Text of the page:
Referring now to FIGS. 1 and 4, each unit 16 includes a light projector assembly 30 anda receiver 32. Each assembly 30 includes a clear glass light bulb 34 having a filament 36 in the form of a vertical helix of substantial length and relatively small diameter. A pair of shields 38 are positioned in front of the bulb 34, and spaced to provide a narrow projection slot 40. A double convex lens 42 is positioned between the bulb 34 and the shields 38 in alignment with the slot 40, to focus the image of the filament 36 as a narrow light beam onto the receiver 32, as indicated by the rectangle 44. Receiver 32 includes two photosensitive elements 46 and 48, such as selenium photovoltaic plates. These plates are of the type to provide an electrical output signal directly related to the quantity of light energy impinging upon the respective plate. A masking plate 49 overlies the two plates 46 and 48, and has openings 49a and 49b of triangular configuration, with the points of the triangles spaced apart approximately the width of the projected light image 44.
The two plates 46 and 48 are connected to appropriate sensing and indicator means, such as a midpoint meter 50, in opposing relation to one another to deflect the meter indicator S1 in one direction from its midpoint upon photoactuation of one of the elements 46 and 48, and to deflect the indicator in an opposite direction upon photoactuation of the other element. With the narrow light beam centered between the V- shaped openings as illustrated, or overlapping the two openings in equal amounts, the meter indicator will remain at its midpoint or zero position. If the light source 30 is pivoted to move the projected image to the right or left, a greater potential will be provided by the plate element 46 or 48 onto which the light moves,
thereby providing a corresponding indication on the meter 50.
It will be observed that the light image on the re ceiver 32 is of a width substantially less than the horizontal width of the exposed portion of each photosensitive element 46 and 48. Also, the light energy per unit area is essentially uniform throughout the area of the projected image. However, the vertical dimension of the area of an element 46 or 48 upon which the light beam impinges t lrough the respective opening 49a or 4912 will increase as the beam moves from the center of the receiver toward either outer edge, in accordance with the configuration of the openings. With triangular exposed areas as illustrated, this variation of area is in linear relation to the distance of the image from the center position. Thus, as the angular position of the light source 30 is changed, causing the image 44 to move to the right or left on the target 32, the output from the photosensitive elements will vary in accordance with the displacement of the beam image from the center position. Accordingly, a direct readout may be obtained on meter 50 of the change in angular position of the axis of the projector unit 30.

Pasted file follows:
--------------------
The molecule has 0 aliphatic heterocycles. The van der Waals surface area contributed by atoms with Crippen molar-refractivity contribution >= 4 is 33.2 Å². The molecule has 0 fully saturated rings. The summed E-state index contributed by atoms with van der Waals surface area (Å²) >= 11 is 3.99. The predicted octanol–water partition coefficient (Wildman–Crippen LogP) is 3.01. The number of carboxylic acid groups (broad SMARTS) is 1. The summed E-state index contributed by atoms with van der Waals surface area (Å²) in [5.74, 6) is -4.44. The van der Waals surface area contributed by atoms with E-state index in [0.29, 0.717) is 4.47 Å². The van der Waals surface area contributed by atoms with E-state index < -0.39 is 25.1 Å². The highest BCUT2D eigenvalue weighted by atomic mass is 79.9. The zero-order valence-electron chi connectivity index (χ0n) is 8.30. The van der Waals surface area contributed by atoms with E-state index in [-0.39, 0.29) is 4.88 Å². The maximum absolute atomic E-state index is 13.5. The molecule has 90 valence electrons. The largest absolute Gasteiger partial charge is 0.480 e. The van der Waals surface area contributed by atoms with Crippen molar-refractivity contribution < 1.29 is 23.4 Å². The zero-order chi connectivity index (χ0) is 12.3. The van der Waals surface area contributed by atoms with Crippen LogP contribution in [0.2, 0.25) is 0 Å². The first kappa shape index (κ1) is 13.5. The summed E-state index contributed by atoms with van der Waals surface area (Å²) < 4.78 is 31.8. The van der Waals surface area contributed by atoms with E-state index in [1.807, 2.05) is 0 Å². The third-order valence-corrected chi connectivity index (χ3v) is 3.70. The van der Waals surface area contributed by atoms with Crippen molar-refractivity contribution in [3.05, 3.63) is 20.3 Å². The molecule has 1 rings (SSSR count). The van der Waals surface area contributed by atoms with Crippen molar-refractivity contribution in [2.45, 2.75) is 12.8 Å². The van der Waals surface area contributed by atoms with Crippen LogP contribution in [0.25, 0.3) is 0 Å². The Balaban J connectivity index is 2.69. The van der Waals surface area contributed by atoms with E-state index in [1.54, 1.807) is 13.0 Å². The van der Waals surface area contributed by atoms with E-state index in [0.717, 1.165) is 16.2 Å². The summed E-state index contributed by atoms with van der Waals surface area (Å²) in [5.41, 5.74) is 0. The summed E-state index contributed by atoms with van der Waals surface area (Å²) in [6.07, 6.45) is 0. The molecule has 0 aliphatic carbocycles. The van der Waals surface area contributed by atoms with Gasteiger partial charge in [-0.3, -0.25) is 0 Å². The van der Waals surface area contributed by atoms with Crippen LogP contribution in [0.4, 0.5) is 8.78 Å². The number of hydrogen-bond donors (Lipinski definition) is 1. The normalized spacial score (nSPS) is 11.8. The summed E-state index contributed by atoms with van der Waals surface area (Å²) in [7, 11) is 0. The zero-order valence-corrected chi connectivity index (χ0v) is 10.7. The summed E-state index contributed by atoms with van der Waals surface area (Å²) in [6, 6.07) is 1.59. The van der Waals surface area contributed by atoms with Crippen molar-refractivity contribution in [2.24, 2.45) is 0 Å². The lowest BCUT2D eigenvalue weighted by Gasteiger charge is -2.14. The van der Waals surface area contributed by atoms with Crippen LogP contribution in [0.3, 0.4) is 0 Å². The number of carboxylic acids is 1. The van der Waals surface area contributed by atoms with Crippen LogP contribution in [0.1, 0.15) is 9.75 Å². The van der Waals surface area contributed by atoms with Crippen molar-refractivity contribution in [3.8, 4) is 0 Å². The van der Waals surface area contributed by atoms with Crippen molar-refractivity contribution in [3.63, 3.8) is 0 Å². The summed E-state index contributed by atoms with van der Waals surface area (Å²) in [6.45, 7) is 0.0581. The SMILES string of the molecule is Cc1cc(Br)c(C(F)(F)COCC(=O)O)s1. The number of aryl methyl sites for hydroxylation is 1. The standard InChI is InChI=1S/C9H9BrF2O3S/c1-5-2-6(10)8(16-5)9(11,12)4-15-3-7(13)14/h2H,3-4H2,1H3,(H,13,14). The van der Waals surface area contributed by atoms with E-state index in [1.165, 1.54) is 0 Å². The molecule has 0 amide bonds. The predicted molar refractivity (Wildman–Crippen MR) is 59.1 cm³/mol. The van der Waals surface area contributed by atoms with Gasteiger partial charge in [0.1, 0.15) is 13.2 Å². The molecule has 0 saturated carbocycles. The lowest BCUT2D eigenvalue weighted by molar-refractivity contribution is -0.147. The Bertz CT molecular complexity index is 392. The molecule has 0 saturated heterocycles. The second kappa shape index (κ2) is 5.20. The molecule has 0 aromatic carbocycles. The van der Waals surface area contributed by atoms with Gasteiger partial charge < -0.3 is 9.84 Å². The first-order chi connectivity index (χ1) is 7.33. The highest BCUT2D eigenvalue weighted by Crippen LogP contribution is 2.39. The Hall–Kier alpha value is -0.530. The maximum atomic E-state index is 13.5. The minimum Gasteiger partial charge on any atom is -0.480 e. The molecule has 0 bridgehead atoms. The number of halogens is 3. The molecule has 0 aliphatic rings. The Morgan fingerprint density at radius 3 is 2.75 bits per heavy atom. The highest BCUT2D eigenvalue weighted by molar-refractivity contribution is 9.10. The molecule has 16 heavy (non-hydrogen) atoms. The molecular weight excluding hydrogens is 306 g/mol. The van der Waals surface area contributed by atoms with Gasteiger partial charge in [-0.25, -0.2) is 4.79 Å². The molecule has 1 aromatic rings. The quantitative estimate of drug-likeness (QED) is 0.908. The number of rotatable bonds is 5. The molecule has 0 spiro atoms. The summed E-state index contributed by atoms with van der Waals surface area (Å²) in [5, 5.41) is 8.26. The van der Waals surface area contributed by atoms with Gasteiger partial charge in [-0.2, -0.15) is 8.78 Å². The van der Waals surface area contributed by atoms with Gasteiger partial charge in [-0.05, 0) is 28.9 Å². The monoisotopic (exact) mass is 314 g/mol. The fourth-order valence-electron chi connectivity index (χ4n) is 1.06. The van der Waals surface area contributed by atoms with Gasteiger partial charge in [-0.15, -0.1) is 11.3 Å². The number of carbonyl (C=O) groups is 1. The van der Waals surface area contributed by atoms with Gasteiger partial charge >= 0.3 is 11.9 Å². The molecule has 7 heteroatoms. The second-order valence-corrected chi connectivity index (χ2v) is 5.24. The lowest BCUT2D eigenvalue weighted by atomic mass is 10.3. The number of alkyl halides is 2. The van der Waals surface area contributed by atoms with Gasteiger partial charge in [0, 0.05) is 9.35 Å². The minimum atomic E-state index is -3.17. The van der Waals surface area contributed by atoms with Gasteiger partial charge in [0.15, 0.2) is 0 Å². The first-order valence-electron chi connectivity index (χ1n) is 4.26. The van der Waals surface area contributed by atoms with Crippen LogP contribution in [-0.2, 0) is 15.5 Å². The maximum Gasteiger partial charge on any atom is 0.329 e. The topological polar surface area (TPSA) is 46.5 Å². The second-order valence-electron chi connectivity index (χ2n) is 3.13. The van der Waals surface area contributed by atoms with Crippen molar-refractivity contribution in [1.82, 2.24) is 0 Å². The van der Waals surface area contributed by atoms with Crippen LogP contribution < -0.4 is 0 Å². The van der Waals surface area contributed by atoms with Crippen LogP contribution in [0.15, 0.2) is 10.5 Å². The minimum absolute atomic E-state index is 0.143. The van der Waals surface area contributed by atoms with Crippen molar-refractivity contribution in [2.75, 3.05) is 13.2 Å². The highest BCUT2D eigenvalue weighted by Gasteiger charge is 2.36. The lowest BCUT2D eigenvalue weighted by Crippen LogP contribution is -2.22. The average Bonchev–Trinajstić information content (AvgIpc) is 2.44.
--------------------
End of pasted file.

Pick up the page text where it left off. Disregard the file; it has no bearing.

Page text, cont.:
Referring again to FIGS. 1 and 2, each compensator I7 is adjusted as the wheel is rotated, to obtain a steady reading on a level sensing device in the unit 14. This compensates for run out" or variations in the wheel, in a known manner, so that the mounting axis or axis of rotation of the unit 14 on the wheel clamp 12 is parallel to the axis of rotation of the respective wheel. The wheel is then positioned with the reference bar 12a vertical, and with the weight of the vehicle on the wheel. This insures that the axis of rotational support of the unit 14 on the assembly 12 is in a vertical plane through the axis of rotation of the wheel. Each head 16 is suspended as a pendulum on the respective unit 14 by a mounting arm 54. The arm 54 maintains the unit 16 in a position such that the axis of projection of each light source is parallel to the axis of rotation of the respective head 14 on the wheel clamp 12 and thus parallel to the axis of rotation of the respective wheel. Moreover due to the pendulum suspension, each unit 16 will inherently assume a position directly beneath the respective unit 14. Thus the axis of projection of the unit 16 also will be in vertical alignment with the axis of rotation of the wheel.
The axes of rotation of the front wheels of an auto mobile are essentially colinear at zero toe angle, i.e., each wheel in straight ahead position (except for exceptional instances, such as a bent frame resulting from an accident). Accordingly, the two noted vertical planes of the wheel axes and the respective projectors 30 will be coincident, with each light beam being centered on the receiver 32 of the opposite unit 16 at zero toe angle. as illustrated schematically in FIG. 17. If a wheel is in a toe out condition, the beam from the light source 30 attached to that wheel will strike the opposite receiver 32 at a point on a plate 48 displaced from the center area in proportion to the angle oftoe out and the distance between the light source and the receiver. For instance. FIG. 18 illustrates schematically the position of the two units where both wheels are in a toe out position (the front of the vehicle is towards the top of the drawing) Similarly. at toe in angles, each light beam will impinge upon the other photocell 46 of the receiver at a point displaced from the center point in proportion to the angle of toe in and the distance between the light source and the receiver as seen in FIG. 19.
It will be appreciated that the readout circuitry and meter may have a variable calibration element for adjustment in accordance with the wheel spacing of the vehicle. Alternatively, the circuitry can be calibrated to a standard wheel width, with interpolation, as by appropriate tables or calculation, when testing an automobile of a different wheel spacing.
Thus, with the described units 16 mounted as described, the toe angles of the wheels may be read directly from meters 50, and be accurately adjusted with respect to those meters. Moreover, the meters may be placed in any suitable and convenient locations.